I think one of the most consistent habits across those who excel in communications is that they have a large appetite for reading. My Kindle has certainly helped me with this habit as it is the best travel companion on business trips I could have found.
From newspapers and magazines to blogs and books, devouring words, retaining the information and applying it to work is simply a way of life for me. I admit that I probably don’t spend enough time with books, so when I do choose one to read it needs to be good. No, actually, it needs to be really good. That being said, if a book doesn’t interest me in the first 50 pages I simply don’t finish it.
But a few books have made a profound impact on the professional I am today and here’s my list:
- Trusted Advisor — The theme of the book is pretty much in the title: You can’t be successful at what you do unless people have confidence in you and trust you. Think about that and your job. The authors use examples and provide reasons why you need to be your clients’ (internal as well as external) best resource. In today’s competitive job market and industries this may never be more true. I read this book while working for a professional services firm and it changed my attitude on how I approached my job.
- Excellent Public Relations and Effective Organizations — This book by James Grunig and David Dozier has earned a special place with me. This was the book I used throughout earning my master’s degree at Syracuse and it has served me well since. It’s a big read and based on years of research, but the authors nail many of the key aspects of what it takes to earn a ‘seat at the management table’. For me personally, this book changed my views of the public relations industry and how we still need to grow as a profession.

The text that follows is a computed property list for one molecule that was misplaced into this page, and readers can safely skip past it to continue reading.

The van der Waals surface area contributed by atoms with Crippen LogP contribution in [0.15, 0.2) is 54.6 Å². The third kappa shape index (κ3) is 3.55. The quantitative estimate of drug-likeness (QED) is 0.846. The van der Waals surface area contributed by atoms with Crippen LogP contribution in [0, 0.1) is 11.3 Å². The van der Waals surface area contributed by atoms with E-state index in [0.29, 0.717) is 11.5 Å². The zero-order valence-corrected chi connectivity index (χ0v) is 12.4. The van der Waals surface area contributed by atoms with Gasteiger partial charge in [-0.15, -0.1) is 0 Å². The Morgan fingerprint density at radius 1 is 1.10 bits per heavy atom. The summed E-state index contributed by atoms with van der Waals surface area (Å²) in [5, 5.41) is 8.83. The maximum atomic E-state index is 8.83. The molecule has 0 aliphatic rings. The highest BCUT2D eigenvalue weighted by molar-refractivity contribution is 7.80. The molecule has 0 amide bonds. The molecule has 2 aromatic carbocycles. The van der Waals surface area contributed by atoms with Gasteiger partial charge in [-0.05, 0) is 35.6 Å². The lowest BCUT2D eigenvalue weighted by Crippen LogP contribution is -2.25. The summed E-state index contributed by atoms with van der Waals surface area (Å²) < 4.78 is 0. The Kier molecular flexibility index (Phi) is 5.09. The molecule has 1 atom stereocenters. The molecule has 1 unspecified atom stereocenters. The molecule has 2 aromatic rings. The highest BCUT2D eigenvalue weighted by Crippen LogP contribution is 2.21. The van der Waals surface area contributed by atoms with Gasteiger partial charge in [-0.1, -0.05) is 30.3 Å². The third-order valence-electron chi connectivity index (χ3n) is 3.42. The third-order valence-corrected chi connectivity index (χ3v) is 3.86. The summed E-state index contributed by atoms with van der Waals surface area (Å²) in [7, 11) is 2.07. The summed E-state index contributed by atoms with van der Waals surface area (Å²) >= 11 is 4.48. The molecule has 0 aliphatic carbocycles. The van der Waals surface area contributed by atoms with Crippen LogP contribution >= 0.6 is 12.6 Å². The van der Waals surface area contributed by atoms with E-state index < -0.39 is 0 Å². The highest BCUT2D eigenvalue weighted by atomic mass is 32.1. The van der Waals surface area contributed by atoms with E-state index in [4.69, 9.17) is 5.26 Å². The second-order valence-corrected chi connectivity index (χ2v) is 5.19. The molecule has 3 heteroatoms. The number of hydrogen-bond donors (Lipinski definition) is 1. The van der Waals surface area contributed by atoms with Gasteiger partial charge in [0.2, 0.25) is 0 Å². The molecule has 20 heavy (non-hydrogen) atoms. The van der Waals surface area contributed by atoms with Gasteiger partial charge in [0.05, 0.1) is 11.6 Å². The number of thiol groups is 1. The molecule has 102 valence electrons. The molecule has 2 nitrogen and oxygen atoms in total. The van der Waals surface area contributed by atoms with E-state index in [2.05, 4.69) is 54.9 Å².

- Newsonomics — Ken Doctor is someone you can trust when reading about the digital changes being made to the news business. While we all try to Monday morning quarterback the news industry as to what they should or shouldn’t be doing, Doctor is someone who does it without oversimplifying the issues. These are enormous and rapid changes facing an industry that we work with and rely on, and understanding what is happening is just as important on our end. I particularly like his Q&A approach throughout the book with various people.
- Groundswell — If you read one book about social media to me this remains the standard for how things should be done. As more and more technologies emerge, Groundswell clarifies for you what you should focus on (people) and how to create your strategy using POST.
- On Writing Well — Reading about writing? Yes, this is a must read for communicators who understand the power of the written word. From emails and blogs to research notes and speeches, writing (communicating) is at the heart of what we do as human beings. And for the lighter side of writing Eats, Shoots and Leaves is an entertaining reminder on the importance of punctuation. If you don’t believe in the value of good writing, think about your impression the last time someone sent you an email that was poorly worded and structured. Don’t be that person.
- Innovator’s Dilemma — Understanding the thinking of executive managers is critical to doing our job as communicators. There are a number of great books today about business and business leaders, but I have yet to read anything that has influenced my role as a communicator more than Clayton Christensen’s book on innovation. Although this book is nearly 10 years old, it’s message about failing to ‘adapt or adopt’ remain present today.
Between my RSS feed, news media and industry publications there’s an endless amount of materials to consume but I still want to know your suggestions. If you could choose one book for me to read and add to my list what would it be?
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